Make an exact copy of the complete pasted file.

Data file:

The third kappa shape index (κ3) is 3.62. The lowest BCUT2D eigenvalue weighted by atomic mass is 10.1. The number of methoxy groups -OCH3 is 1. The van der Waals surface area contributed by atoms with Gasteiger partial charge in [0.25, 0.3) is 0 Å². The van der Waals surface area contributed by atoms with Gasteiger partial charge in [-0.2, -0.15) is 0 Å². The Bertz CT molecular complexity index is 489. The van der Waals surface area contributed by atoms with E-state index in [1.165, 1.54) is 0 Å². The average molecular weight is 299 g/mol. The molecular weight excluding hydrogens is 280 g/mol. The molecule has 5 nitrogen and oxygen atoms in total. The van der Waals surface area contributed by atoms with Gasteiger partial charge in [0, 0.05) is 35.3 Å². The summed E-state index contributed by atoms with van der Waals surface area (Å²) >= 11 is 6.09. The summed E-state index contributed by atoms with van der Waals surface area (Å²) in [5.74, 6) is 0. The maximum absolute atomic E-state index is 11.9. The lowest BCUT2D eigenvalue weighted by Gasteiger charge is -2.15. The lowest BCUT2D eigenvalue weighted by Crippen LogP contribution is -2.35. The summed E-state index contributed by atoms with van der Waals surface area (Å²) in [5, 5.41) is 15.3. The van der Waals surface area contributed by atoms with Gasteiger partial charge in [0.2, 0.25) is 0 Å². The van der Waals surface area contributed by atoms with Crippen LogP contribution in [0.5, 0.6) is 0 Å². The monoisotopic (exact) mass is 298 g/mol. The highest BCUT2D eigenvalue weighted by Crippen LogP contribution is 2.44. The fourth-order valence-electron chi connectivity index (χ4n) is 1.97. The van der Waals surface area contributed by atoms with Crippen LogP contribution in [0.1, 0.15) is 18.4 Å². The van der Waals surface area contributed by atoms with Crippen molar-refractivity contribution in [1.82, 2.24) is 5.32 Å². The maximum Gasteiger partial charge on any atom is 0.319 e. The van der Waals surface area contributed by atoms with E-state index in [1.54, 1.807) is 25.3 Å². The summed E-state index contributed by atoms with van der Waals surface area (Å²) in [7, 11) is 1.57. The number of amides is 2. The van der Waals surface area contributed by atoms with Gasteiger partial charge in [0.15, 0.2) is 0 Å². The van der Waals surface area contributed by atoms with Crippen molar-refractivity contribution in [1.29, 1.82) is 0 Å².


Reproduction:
The third kappa shape index (κ3) is 3.62. The lowest BCUT2D eigenvalue weighted by atomic mass is 10.1. The number of methoxy groups -OCH3 is 1. The van der Waals surface area contributed by atoms with Gasteiger partial charge in [0.25, 0.3) is 0 Å². The van der Waals surface area contributed by atoms with Gasteiger partial charge in [-0.2, -0.15) is 0 Å². The Bertz CT molecular complexity index is 489. The van der Waals surface area contributed by atoms with E-state index in [1.165, 1.54) is 0 Å². The average molecular weight is 299 g/mol. The molecular weight excluding hydrogens is 280 g/mol. The molecule has 5 nitrogen and oxygen atoms in total. The van der Waals surface area contributed by atoms with Gasteiger partial charge in [0, 0.05) is 35.3 Å². The summed E-state index contributed by atoms with van der Waals surface area (Å²) >= 11 is 6.09. The summed E-state index contributed by atoms with van der Waals surface area (Å²) in [5.74, 6) is 0. The maximum absolute atomic E-state index is 11.9. The lowest BCUT2D eigenvalue weighted by Gasteiger charge is -2.15. The lowest BCUT2D eigenvalue weighted by Crippen LogP contribution is -2.35. The summed E-state index contributed by atoms with van der Waals surface area (Å²) in [5, 5.41) is 15.3. The van der Waals surface area contributed by atoms with Gasteiger partial charge in [0.2, 0.25) is 0 Å². The van der Waals surface area contributed by atoms with Crippen LogP contribution in [0.5, 0.6) is 0 Å². The monoisotopic (exact) mass is 298 g/mol. The highest BCUT2D eigenvalue weighted by Crippen LogP contribution is 2.44. The fourth-order valence-electron chi connectivity index (χ4n) is 1.97. The van der Waals surface area contributed by atoms with Crippen LogP contribution in [0.1, 0.15) is 18.4 Å². The van der Waals surface area contributed by atoms with Crippen molar-refractivity contribution in [1.82, 2.24) is 5.32 Å². The maximum Gasteiger partial charge on any atom is 0.319 e. The van der Waals surface area contributed by atoms with E-state index in [1.54, 1.807) is 25.3 Å². The summed E-state index contributed by atoms with van der Waals surface area (Å²) in [7, 11) is 1.57. The number of amides is 2. The van der Waals surface area contributed by atoms with Gasteiger partial charge in [0.15, 0.2) is 0 Å². The van der Waals surface area contributed by atoms with Crippen molar-refractivity contribution in [1.29, 1.82) is 0 Å².